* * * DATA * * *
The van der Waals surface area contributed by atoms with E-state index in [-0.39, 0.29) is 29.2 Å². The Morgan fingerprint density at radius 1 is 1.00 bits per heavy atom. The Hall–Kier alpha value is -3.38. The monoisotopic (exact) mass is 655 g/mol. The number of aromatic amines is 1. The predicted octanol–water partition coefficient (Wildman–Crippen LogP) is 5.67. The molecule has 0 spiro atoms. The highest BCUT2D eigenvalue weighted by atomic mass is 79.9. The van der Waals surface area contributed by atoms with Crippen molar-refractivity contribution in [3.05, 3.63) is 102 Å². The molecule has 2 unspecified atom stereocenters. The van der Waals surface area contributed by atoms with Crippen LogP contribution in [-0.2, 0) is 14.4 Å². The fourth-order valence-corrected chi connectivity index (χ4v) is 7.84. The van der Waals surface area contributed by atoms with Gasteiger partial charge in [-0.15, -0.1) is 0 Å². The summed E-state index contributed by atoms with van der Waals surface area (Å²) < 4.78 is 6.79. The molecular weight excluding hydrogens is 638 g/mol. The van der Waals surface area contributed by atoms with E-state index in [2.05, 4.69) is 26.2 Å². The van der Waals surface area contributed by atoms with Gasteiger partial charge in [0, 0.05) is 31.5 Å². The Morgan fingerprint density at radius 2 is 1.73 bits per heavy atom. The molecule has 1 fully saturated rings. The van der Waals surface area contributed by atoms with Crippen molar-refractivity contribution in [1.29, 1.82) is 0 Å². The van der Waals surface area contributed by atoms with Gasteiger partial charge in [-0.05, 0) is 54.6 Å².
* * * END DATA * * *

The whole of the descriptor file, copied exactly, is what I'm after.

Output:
The van der Waals surface area contributed by atoms with E-state index in [-0.39, 0.29) is 29.2 Å². The Morgan fingerprint density at radius 1 is 1.00 bits per heavy atom. The Hall–Kier alpha value is -3.38. The monoisotopic (exact) mass is 655 g/mol. The number of aromatic amines is 1. The predicted octanol–water partition coefficient (Wildman–Crippen LogP) is 5.67. The molecule has 0 spiro atoms. The highest BCUT2D eigenvalue weighted by atomic mass is 79.9. The van der Waals surface area contributed by atoms with Crippen molar-refractivity contribution in [3.05, 3.63) is 102 Å². The molecule has 2 unspecified atom stereocenters. The van der Waals surface area contributed by atoms with Crippen LogP contribution in [-0.2, 0) is 14.4 Å². The fourth-order valence-corrected chi connectivity index (χ4v) is 7.84. The van der Waals surface area contributed by atoms with Gasteiger partial charge in [-0.15, -0.1) is 0 Å². The summed E-state index contributed by atoms with van der Waals surface area (Å²) < 4.78 is 6.79. The molecular weight excluding hydrogens is 638 g/mol. The van der Waals surface area contributed by atoms with E-state index in [2.05, 4.69) is 26.2 Å². The van der Waals surface area contributed by atoms with Gasteiger partial charge in [0, 0.05) is 31.5 Å². The Morgan fingerprint density at radius 2 is 1.73 bits per heavy atom. The molecule has 1 fully saturated rings. The van der Waals surface area contributed by atoms with Crippen molar-refractivity contribution in [1.29, 1.82) is 0 Å². The van der Waals surface area contributed by atoms with Gasteiger partial charge in [-0.05, 0) is 54.6 Å².